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Science  07 Oct 2005:
Vol. 310, Issue 5745, pp. 21a
DOI: 10.1126/science.310.5745.21a

Unlike the title, which is equally valuable (or not) read backward or forward, beliefs acquire different values depending on whether we rely on them as explanations for why things happen or instead focus on figuring out explanations of how these beliefs evolved. In surveys of Boston train station patrons, Preston and Epley found that a statement describing human behavior—individuals prefer partners with similar characteristics—was regarded as being important and relevant when it was applied as a causal guide for organizing and predicting life's events. On the other hand, coming up with possible explanations as motivating this statement reduced its perceived value, perhaps as a consequence of relegating it to an intermediary in a chain of causes and effects. The authors go on to point out that this valuation hierarchy is consistent with the weighting of scientific disciplines providing mechanistic insights, such as neuroscience, over those that offer broader-scale analysis, such as social psychology. They also note that these two ways of interacting with beliefs—applying them as explanations for x and y versus seeking to uncover explanations of a and b—may bear upon discussions of religion and science. — GJC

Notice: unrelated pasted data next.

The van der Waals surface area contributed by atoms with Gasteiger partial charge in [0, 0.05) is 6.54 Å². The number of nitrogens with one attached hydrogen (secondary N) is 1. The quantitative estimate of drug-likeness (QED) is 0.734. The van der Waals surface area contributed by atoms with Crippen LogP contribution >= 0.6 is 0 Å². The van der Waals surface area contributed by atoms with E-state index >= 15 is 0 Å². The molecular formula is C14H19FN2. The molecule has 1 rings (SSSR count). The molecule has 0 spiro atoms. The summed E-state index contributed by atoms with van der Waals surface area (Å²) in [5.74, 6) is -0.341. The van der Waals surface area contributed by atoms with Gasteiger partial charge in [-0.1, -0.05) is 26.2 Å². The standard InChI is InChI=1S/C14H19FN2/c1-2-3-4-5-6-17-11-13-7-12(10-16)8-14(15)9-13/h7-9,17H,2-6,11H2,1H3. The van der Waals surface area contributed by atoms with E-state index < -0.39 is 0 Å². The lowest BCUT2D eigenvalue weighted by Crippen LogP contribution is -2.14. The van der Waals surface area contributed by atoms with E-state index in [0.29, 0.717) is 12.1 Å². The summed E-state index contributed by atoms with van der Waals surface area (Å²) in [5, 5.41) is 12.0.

Psychol. Sci. 10, 826 (2005).

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